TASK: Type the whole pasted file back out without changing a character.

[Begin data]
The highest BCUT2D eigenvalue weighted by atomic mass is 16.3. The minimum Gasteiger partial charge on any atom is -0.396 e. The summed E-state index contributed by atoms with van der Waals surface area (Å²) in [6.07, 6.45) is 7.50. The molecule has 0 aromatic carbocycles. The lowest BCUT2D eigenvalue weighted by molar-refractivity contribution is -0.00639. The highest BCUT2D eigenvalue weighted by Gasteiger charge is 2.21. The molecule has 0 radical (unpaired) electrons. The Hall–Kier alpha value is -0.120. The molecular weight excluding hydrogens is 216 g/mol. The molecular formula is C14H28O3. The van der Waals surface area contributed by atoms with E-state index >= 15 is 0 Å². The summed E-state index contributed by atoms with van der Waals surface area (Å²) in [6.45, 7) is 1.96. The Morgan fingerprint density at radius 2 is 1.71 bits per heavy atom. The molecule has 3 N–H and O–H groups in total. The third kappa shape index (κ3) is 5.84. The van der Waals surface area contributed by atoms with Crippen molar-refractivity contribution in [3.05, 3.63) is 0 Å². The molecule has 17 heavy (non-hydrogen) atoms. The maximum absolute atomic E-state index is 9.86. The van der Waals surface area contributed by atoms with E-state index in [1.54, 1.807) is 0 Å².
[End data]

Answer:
The highest BCUT2D eigenvalue weighted by atomic mass is 16.3. The minimum Gasteiger partial charge on any atom is -0.396 e. The summed E-state index contributed by atoms with van der Waals surface area (Å²) in [6.07, 6.45) is 7.50. The molecule has 0 aromatic carbocycles. The lowest BCUT2D eigenvalue weighted by molar-refractivity contribution is -0.00639. The highest BCUT2D eigenvalue weighted by Gasteiger charge is 2.21. The molecule has 0 radical (unpaired) electrons. The Hall–Kier alpha value is -0.120. The molecular weight excluding hydrogens is 216 g/mol. The molecular formula is C14H28O3. The van der Waals surface area contributed by atoms with E-state index >= 15 is 0 Å². The summed E-state index contributed by atoms with van der Waals surface area (Å²) in [6.45, 7) is 1.96. The Morgan fingerprint density at radius 2 is 1.71 bits per heavy atom. The molecule has 3 N–H and O–H groups in total. The third kappa shape index (κ3) is 5.84. The van der Waals surface area contributed by atoms with Crippen molar-refractivity contribution in [3.05, 3.63) is 0 Å². The molecule has 17 heavy (non-hydrogen) atoms. The maximum absolute atomic E-state index is 9.86. The van der Waals surface area contributed by atoms with E-state index in [1.54, 1.807) is 0 Å².